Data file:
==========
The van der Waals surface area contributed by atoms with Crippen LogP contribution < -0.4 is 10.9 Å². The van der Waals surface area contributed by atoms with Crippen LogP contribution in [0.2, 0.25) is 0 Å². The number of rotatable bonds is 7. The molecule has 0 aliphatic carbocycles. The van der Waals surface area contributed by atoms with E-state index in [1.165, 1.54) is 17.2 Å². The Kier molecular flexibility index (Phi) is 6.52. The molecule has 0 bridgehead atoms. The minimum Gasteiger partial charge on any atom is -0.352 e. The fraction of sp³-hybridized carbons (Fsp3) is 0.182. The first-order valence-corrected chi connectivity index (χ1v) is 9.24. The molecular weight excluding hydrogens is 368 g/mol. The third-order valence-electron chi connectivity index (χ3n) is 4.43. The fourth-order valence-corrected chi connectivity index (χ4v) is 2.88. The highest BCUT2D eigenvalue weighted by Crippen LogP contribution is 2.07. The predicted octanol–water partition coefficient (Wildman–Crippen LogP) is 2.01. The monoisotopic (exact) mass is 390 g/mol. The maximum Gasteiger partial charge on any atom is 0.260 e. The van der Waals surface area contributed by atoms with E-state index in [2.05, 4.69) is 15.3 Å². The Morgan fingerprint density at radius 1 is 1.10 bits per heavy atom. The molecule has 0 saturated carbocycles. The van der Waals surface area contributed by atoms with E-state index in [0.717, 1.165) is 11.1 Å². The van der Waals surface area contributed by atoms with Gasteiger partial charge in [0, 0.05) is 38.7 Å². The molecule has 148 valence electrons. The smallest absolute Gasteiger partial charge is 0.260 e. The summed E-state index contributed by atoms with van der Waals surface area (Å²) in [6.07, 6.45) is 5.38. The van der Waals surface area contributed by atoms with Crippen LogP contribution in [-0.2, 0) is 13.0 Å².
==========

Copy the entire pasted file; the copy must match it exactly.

The van der Waals surface area contributed by atoms with Crippen LogP contribution < -0.4 is 10.9 Å². The van der Waals surface area contributed by atoms with Crippen LogP contribution in [0.2, 0.25) is 0 Å². The number of rotatable bonds is 7. The molecule has 0 aliphatic carbocycles. The van der Waals surface area contributed by atoms with E-state index in [1.165, 1.54) is 17.2 Å². The Kier molecular flexibility index (Phi) is 6.52. The molecule has 0 bridgehead atoms. The minimum Gasteiger partial charge on any atom is -0.352 e. The fraction of sp³-hybridized carbons (Fsp3) is 0.182. The first-order valence-corrected chi connectivity index (χ1v) is 9.24. The molecular weight excluding hydrogens is 368 g/mol. The third-order valence-electron chi connectivity index (χ3n) is 4.43. The fourth-order valence-corrected chi connectivity index (χ4v) is 2.88. The highest BCUT2D eigenvalue weighted by Crippen LogP contribution is 2.07. The predicted octanol–water partition coefficient (Wildman–Crippen LogP) is 2.01. The monoisotopic (exact) mass is 390 g/mol. The maximum Gasteiger partial charge on any atom is 0.260 e. The van der Waals surface area contributed by atoms with E-state index in [2.05, 4.69) is 15.3 Å². The Morgan fingerprint density at radius 1 is 1.10 bits per heavy atom. The molecule has 0 saturated carbocycles. The van der Waals surface area contributed by atoms with E-state index in [0.717, 1.165) is 11.1 Å². The van der Waals surface area contributed by atoms with Gasteiger partial charge in [0, 0.05) is 38.7 Å². The molecule has 148 valence electrons. The smallest absolute Gasteiger partial charge is 0.260 e. The summed E-state index contributed by atoms with van der Waals surface area (Å²) in [6.07, 6.45) is 5.38. The van der Waals surface area contributed by atoms with Crippen LogP contribution in [-0.2, 0) is 13.0 Å².